The only thing denser than the crowd in Northfield Village Hall on Monday night was the tension.
As the Village Board set for a closed-session evening, energized residents prepared to defend longtime Village Manager Stacy Sigman, whose employment, many believed, was on the line during the special meeting.
Sigman’s future with the Village of Northfield, however, was not the purpose of the executive session, according to a joint statement from trustees that was read by a board-hired attorney.
The statement, though, did not end the drama on June 26.
In reading the statement, the attorney revealed that in May Sigman accused members of the Village Board of Trustees of interfering with her responsibilities and thus, “constructively discharging her,” and the board was set to discuss the allegations in closed session.
In addition, Trustee Barnaby Dinges followed the attorney by reading an extensive statement alleging that residents and officials have criticized the behavior of Sigman and Village President Greg Lungmus, and Dinges claimed that he and two other trustees received cease-and-desist letters after notifying the village attorney about the criticism.
Dinges said the leaders’ behavior is negatively impacting Village business. The Record could not confirm further details related to the alleged behavior and has filed a public-records request to obtain the cease-and-desist letters. The request has yet to be fulfilled.
“I can assure you we have not engaged in defamation,” Dinges said. “We have simply observed and conveyed what everyone else has observed and as representatives of this Village, we sought counsel … to protect the reputation and effective operation of our Village.”
A few residents in the crowd asked the board to stop Dinges from continuing. Others, however, shouted over them, urging Dinges to finish his statement.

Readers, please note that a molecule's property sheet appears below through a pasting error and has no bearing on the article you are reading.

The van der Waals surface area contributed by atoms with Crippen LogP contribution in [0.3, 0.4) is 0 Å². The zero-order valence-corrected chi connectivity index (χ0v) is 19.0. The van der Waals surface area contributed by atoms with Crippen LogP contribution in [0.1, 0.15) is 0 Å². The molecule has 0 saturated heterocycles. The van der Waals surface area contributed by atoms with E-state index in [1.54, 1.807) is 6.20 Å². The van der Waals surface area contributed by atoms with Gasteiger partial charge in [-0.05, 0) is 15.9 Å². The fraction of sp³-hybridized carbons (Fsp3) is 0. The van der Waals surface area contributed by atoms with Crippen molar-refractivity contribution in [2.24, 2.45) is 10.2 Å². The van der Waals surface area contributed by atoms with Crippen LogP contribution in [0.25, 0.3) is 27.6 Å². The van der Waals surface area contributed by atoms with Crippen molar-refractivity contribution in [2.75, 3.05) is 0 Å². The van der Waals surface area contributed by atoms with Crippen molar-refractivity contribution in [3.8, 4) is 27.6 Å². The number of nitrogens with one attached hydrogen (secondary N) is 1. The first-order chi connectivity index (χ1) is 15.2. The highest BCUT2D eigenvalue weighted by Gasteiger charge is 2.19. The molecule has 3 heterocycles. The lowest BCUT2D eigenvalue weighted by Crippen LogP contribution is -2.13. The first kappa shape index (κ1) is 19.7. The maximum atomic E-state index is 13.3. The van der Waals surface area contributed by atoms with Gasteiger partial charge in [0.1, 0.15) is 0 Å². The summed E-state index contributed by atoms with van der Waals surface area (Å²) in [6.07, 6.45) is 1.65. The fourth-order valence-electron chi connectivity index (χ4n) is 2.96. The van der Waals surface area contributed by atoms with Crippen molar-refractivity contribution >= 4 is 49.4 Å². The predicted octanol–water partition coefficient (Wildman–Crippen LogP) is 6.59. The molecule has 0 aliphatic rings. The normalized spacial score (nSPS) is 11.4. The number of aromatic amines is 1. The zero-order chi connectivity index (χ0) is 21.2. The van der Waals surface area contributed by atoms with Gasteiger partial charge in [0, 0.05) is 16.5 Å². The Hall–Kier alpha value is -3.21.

Referencing a virtual petition with more than 175 signatures in support of Sigman’s retention as village manager, Dinges said residents were given inaccurate information about her job security.
“As you just heard — and it’s worth repeating — the board has never once discussed removing the (village) manager,” he said. ” … If someone has told you that, they have given you false information.”
Earlier in the meeting, Lungmus praised Sigman’s performance as village manager. No other trustees commented in open session.
Sigman was not in attendance at the meeting. She told The Record earlier in the day that based on the meeting’s agenda, her presence was unnecessary. She also said language in her contract precludes her from commenting on the virtual petition. She did not immediately respond to The Record’s followup questions.
Lungmus told The Record before the closed session began that Dinges’ comments about his actions angered him and the claims were false and unfounded. He did not participate in a large portion of the closed session.
Eighteen guests spoke for a collective hour during the public comment portion of the open session. Most of the speakers were on hand to support Sigman and her work as village manager. Some slammed Dinges for addressing town rumors in a public forum.
Former trustee Evan Carnes pounded the lectern as he assailed the discussion. He received applause for doing so.
The loudest applause, however, was delivered to speakers who criticized the general dysfunction of the board and urged the public officials to right the ship.
“We have (a lot) of people in this room talking about a relationship when we have way bigger fish to fry,” resident Stephanie Stefanik said. “… We find it a bummer that we know your names because of (alleged bad behavior) when we should know your names because you made this town a better place to live.”
Nancy Whiteman and her husband, Don, a former village president, both said the entire board’s recent discussions were concerning and asked trustees to focus on their sworn duties.
“My biggest concern is simple. We have a Village Board and presidency who are focusing on the stuff that is not getting Village work done,” said Don Whiteman, who currently serves on the town’s pension board. “I am very concerned. … I don’t want to see us wallowing around, worrying about all this innuendo and lawsuits going back and forth.”
The closed session lasted close to 90 minutes, and the board took no action before adjourning in open session. Multiple trustees declined to speak with The Record before exiting Village Hall.
The Village Board’s next regular meeting is scheduled for July 18.
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